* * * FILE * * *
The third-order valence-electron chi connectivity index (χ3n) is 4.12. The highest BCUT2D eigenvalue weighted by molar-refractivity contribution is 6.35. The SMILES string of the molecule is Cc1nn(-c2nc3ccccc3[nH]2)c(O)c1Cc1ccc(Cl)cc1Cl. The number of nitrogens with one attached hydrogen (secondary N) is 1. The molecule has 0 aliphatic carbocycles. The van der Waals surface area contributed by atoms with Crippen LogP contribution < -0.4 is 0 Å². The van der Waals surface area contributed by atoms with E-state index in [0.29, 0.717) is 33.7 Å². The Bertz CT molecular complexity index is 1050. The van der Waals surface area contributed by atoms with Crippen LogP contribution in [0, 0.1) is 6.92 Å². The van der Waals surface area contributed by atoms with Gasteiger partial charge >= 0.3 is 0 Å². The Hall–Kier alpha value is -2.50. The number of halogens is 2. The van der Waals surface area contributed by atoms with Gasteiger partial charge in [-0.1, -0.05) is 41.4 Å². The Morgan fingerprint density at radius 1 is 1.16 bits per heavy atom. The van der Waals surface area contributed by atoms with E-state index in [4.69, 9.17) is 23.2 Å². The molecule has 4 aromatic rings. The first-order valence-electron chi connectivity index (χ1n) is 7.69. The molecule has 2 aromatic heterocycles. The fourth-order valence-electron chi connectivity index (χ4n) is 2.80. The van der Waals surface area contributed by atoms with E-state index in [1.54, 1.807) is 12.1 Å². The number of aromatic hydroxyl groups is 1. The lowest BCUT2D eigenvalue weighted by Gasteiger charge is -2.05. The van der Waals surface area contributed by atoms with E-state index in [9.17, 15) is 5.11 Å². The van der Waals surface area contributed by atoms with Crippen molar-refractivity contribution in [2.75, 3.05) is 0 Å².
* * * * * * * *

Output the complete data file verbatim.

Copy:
The third-order valence-electron chi connectivity index (χ3n) is 4.12. The highest BCUT2D eigenvalue weighted by molar-refractivity contribution is 6.35. The SMILES string of the molecule is Cc1nn(-c2nc3ccccc3[nH]2)c(O)c1Cc1ccc(Cl)cc1Cl. The number of nitrogens with one attached hydrogen (secondary N) is 1. The molecule has 0 aliphatic carbocycles. The van der Waals surface area contributed by atoms with Crippen LogP contribution < -0.4 is 0 Å². The van der Waals surface area contributed by atoms with E-state index in [0.29, 0.717) is 33.7 Å². The Bertz CT molecular complexity index is 1050. The van der Waals surface area contributed by atoms with Crippen LogP contribution in [0, 0.1) is 6.92 Å². The van der Waals surface area contributed by atoms with Gasteiger partial charge >= 0.3 is 0 Å². The Hall–Kier alpha value is -2.50. The number of halogens is 2. The van der Waals surface area contributed by atoms with Gasteiger partial charge in [-0.1, -0.05) is 41.4 Å². The Morgan fingerprint density at radius 1 is 1.16 bits per heavy atom. The van der Waals surface area contributed by atoms with E-state index in [4.69, 9.17) is 23.2 Å². The molecule has 4 aromatic rings. The first-order valence-electron chi connectivity index (χ1n) is 7.69. The molecule has 2 aromatic heterocycles. The fourth-order valence-electron chi connectivity index (χ4n) is 2.80. The van der Waals surface area contributed by atoms with E-state index in [1.54, 1.807) is 12.1 Å². The number of aromatic hydroxyl groups is 1. The lowest BCUT2D eigenvalue weighted by Gasteiger charge is -2.05. The van der Waals surface area contributed by atoms with E-state index in [9.17, 15) is 5.11 Å². The van der Waals surface area contributed by atoms with Crippen molar-refractivity contribution in [2.75, 3.05) is 0 Å².